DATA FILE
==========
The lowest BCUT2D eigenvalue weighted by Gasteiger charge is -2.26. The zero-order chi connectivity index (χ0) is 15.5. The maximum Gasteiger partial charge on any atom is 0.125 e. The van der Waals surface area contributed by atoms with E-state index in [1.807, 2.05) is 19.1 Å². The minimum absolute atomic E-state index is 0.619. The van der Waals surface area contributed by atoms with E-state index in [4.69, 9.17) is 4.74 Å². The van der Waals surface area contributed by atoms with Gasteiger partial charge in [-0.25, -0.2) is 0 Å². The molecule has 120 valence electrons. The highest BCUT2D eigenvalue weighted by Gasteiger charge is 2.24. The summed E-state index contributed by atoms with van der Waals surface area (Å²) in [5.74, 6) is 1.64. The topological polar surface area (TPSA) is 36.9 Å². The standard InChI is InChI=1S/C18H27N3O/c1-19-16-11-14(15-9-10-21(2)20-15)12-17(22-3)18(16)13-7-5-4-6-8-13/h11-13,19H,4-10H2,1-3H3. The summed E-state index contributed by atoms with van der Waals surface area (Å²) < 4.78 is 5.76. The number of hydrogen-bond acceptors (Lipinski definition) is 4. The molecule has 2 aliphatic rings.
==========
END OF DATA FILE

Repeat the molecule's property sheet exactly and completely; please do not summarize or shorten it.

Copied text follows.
The lowest BCUT2D eigenvalue weighted by Gasteiger charge is -2.26. The zero-order chi connectivity index (χ0) is 15.5. The maximum Gasteiger partial charge on any atom is 0.125 e. The van der Waals surface area contributed by atoms with E-state index in [1.807, 2.05) is 19.1 Å². The minimum absolute atomic E-state index is 0.619. The van der Waals surface area contributed by atoms with E-state index in [4.69, 9.17) is 4.74 Å². The van der Waals surface area contributed by atoms with Gasteiger partial charge in [-0.25, -0.2) is 0 Å². The molecule has 120 valence electrons. The highest BCUT2D eigenvalue weighted by Gasteiger charge is 2.24. The summed E-state index contributed by atoms with van der Waals surface area (Å²) in [5.74, 6) is 1.64. The topological polar surface area (TPSA) is 36.9 Å². The standard InChI is InChI=1S/C18H27N3O/c1-19-16-11-14(15-9-10-21(2)20-15)12-17(22-3)18(16)13-7-5-4-6-8-13/h11-13,19H,4-10H2,1-3H3. The summed E-state index contributed by atoms with van der Waals surface area (Å²) < 4.78 is 5.76. The number of hydrogen-bond acceptors (Lipinski definition) is 4. The molecule has 2 aliphatic rings.